There Came Three Queens From Heaven

IT so befell that, once upon a time,
Before the shepherd Paris, as he roved,
Guarding his flocks, upon a slope of Ida,
There came three queens from heaven, to contest
The palm of man’s approval, and they spake:
“ Which of us three is fairest, — which best worth
The winning? Choose! And as thy choice shall fall,
Bestow the prize.”
Then in his hand they placed
The apple of red gold, which Eris cast
Upon the banquet-table of the gods.
And first the royal Hera, spouse of Jove,
Preferred her suit:
“ O Paris, hear me well!
Lo, this fair apple is thy golden youth,
Which, so thou barter wisely, wins for thee
Thy heart’s most secret wish. But be thou warned, —
Once, and once only, shalt thou name thy choice,
And then keep silence. I am Hera, I,
And with this gift of gifts I make thee mine.”
She ceased, and flashed before his dazzled sight
A naked sword, and on the blade was writ,
“ Power! ” But Paris mused a little space,
And turned aside, and answered, “Let me hear.”
Then spake the second, hollow-eyed and pale,
With sad, stern voice:
“ I am Athena, I,
And these my attributes among the gods, —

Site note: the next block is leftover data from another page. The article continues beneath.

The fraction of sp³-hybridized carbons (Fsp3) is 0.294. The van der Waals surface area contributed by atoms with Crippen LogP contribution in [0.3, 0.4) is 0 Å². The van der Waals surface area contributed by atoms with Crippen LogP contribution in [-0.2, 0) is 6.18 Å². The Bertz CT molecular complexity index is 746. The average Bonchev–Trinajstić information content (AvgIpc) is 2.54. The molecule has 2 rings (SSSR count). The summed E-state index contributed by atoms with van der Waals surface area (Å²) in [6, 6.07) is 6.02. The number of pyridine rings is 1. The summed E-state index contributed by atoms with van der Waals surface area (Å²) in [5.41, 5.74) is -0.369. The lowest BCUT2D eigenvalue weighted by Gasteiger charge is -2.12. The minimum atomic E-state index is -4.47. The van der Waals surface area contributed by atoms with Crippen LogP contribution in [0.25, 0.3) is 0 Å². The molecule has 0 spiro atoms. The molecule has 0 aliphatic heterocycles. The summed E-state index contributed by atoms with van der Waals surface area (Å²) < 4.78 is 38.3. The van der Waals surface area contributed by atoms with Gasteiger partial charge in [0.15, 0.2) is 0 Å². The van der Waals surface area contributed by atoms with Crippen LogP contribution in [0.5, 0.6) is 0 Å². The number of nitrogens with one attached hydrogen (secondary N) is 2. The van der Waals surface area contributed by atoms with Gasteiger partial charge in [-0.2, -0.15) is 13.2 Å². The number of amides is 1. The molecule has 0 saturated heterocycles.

Knowledge, self-wisdom, virtue, self-control.
Short is my wooing. Wilt thou reign with me?
Take up thy sceptre.”
At his feet she cast
A reed, in fashion like a poet’s pen,
And on the shaft, graven in lines of fire,
A word of rapture, — “ Fame!” But Paris mused,
And turned aside, and answered, “ Let me hear.”
Then third, the last and fairest yet of all,
The subtle Aphrodite, ocean-born,
Arose, and stood, a flower amid the flowers.
No word she spake, but waved her hand; and lo !
Instant, as in a dream of sorcery,
Half clad, at some fair vintage festival,
And leered upon by satyrs of the wood,
The Grecian Helen, floating through the dance
Of Bacchus, crowned with poppies of the field,—
Fairer than sin, her hair unbound, her eyes
Sultry with lightnings, and her lips apart,
, As one who murmurs, “ Follow! follow! follow! ”
And ever onward, “ Follow! ” fainter still,
Still farther, fainter ; till the vision paled,
And left him straining after, hands and eyes.
Then through the silence throbbed a tender voice:
“ Behold my gift! ”
And Paris said, “ I choose!”
Yea, with a mighty, passionate, strong cry:
“ Sweet are the dreams of Power; sweet is Fame:
But, sweeter yet than all sweet things that be,
Whether on earth, in heaven, sea, or air,
O Love, take thou my youth!”
And thereupon,
Whilst yet he spurned in air the golden sphere,
Whirled downward by a shrill and bitter wind
That waked the yelping foxes of the gorge,
And drave the screaming eagle to the crag,
And rapt away the daylight like a scroll,
Night fell on Ida, — night and loneliness,
Without the light of moon, or any star,
Save where above a rampart to the east
Red Mars came reeling, drunken from his wars,
And turned against the earth his bloody shield.
W. W. Young.